I handed the bus driver a 1 GEL coin and he shook his head no.
I took this to mean he wanted 50 cents and couldn’t make change from the lire coin I was handing him. Dude I’m cool with that just keep the change.
“50-” and then he said a word that might have been “higher.”
Wait are you saying the bus is 50 lire? That would be insane, that’s like 20 bucks. You’ve just gone from me thinking Georgian buses are shockingly cheap to thinking they’re the stretch limo of Georgia. Make up your mind.
Other people behind me wanted to get on the bus so the driver just dismissively waved at me to sit down. Score! Free ride!
When I thanked him on my way off the bus he scowled. Huh. Maybe not a free ride? I mean, it’s free either way now, try to catch me sucker!
I stepped off the bus into the Tbilisi night.
“Dammit Sean stop going to places I can’t pronounce.”
Tuh-buh-lee-see. It means “warm location.” 1.5 million people. Capital of Georgia.
“I thought Atlanta was the capital of Georgia.”
The address for my AirBnB was just a rusty gate keeping a pitch-black alleyway from spilling out into the city and eating tourists. This can’t be it. I made a couple passes along the sidewalk, looking at the numbers on the surrounding buildings. This can’t be it. I stopped into a travel agent’s office and asked them if I had the right address. I did. Shit.
The gate swung open like Dracula taking off his pants. I hoisted my roller suitcase awkwardly over the railing and disappeared apprehensively into the black.
At the end of the alleyway there was a small, dark courtyard facing the backsides of several run-down flats. I looked around. Well, shit.
I wandered around in a small circle and looked up at the moon. A woman hanging laundry on her balcony up above waved to me. Hello. She pointed toward a small hut in one corner of the courtyard. Oh yeah? She nodded.
My key opened the door. Welcome to Georgian hut life.
It took me far too long to recognize that I’d spent this entire trip picking my way through the corpse of the Soviet Union. Growing up during the cold war, the USSR didn’t seem like a place you could visit. It was just a big mystery box. Now, it’s over a dozen mystery boxes. In 1991 the Soviet Union fell, Georgia and 14 other countries were born, and people keen on visiting every country in the world got kicked right in the balls.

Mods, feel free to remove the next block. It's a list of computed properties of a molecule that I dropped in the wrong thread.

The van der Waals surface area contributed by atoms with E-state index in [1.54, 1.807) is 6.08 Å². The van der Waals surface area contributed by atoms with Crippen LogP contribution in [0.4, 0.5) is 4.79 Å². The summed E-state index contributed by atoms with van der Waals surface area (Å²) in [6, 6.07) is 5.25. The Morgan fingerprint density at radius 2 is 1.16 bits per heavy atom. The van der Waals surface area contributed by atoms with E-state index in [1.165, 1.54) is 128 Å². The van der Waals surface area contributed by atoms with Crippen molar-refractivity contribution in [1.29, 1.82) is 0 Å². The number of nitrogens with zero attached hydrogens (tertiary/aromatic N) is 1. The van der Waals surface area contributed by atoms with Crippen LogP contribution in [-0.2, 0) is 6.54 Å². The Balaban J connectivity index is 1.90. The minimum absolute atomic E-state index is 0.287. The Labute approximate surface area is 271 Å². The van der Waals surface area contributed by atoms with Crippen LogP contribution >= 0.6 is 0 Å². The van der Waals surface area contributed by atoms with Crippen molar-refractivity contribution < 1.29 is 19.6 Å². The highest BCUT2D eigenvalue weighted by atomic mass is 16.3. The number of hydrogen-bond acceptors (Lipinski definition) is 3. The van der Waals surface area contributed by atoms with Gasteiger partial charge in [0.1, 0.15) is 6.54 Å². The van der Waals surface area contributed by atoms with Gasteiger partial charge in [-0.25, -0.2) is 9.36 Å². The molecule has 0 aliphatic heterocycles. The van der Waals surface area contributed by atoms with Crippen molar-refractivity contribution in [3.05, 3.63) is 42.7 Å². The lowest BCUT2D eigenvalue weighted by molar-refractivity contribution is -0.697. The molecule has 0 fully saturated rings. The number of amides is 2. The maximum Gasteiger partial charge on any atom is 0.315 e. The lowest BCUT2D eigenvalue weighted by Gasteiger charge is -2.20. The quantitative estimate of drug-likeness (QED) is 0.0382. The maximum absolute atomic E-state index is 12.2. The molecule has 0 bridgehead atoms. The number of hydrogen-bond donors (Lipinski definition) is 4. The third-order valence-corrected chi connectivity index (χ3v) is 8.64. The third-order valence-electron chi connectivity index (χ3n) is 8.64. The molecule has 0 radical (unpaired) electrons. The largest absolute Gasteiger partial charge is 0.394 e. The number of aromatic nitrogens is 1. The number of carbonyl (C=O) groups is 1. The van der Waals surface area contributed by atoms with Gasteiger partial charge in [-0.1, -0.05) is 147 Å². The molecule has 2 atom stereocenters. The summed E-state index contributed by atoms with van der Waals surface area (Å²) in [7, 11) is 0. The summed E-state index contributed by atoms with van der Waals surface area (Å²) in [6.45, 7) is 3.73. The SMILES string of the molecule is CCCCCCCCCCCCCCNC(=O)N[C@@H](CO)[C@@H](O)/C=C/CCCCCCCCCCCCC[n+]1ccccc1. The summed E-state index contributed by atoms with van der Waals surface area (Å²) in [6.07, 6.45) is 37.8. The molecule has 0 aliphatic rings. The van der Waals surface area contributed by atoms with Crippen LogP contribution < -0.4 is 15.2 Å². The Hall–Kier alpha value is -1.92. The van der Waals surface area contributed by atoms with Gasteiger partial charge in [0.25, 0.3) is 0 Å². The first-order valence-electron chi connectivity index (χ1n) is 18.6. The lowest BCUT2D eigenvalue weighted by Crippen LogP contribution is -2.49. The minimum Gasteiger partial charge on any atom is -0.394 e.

No one seems certain why Georgia is named Georgia. It may be from the Persian for “Land of the Wolves.” It may be because they’re really, really into St. George there.
That part can at least be verified with a quick walk around Tbilisi. There’s a pillar in the central square topped with a golden statue of St George stomping a dragon, with the Greek inscription “I just cancelled your ass like a stamp.”
Likewise, many of the local churches pay homage to St George. I wandered into Jvaris Mama and had the dim, peaceful stillness inside all to myself.
Another church nearby was closed for the minor persnickety reason that it had no floor at all.
A hike across town brought me to Holy Trinity Cathedral, one of the largest churches in the world.
I was most impressed by the strange, cartoonish style of the art inside.
Just when you’ve run all over Central Asia for weeks and got yourself used to seeing the Cyrillic alphabet everywhere, and have accepted that you can’t read anything even though you recognize most of the letters because those letters all make completely different sounds in Cyrillic, then you’re punched in the face by Georgian.
Are those even letters? I.. I can’t even, Georgia. I congratulate you on having the balls to base your entire alphabet on a doctor’s handwriting but I can’t join you in this madness.
Georgia is the birthplace of Joseph Stalin and wine. Sounds like a party.
Tbilisi features an interesting mix of the old and the new. Most everything is old as hell, which makes walking across the river on the bizarrely futuristic Bridge of Peace even stranger: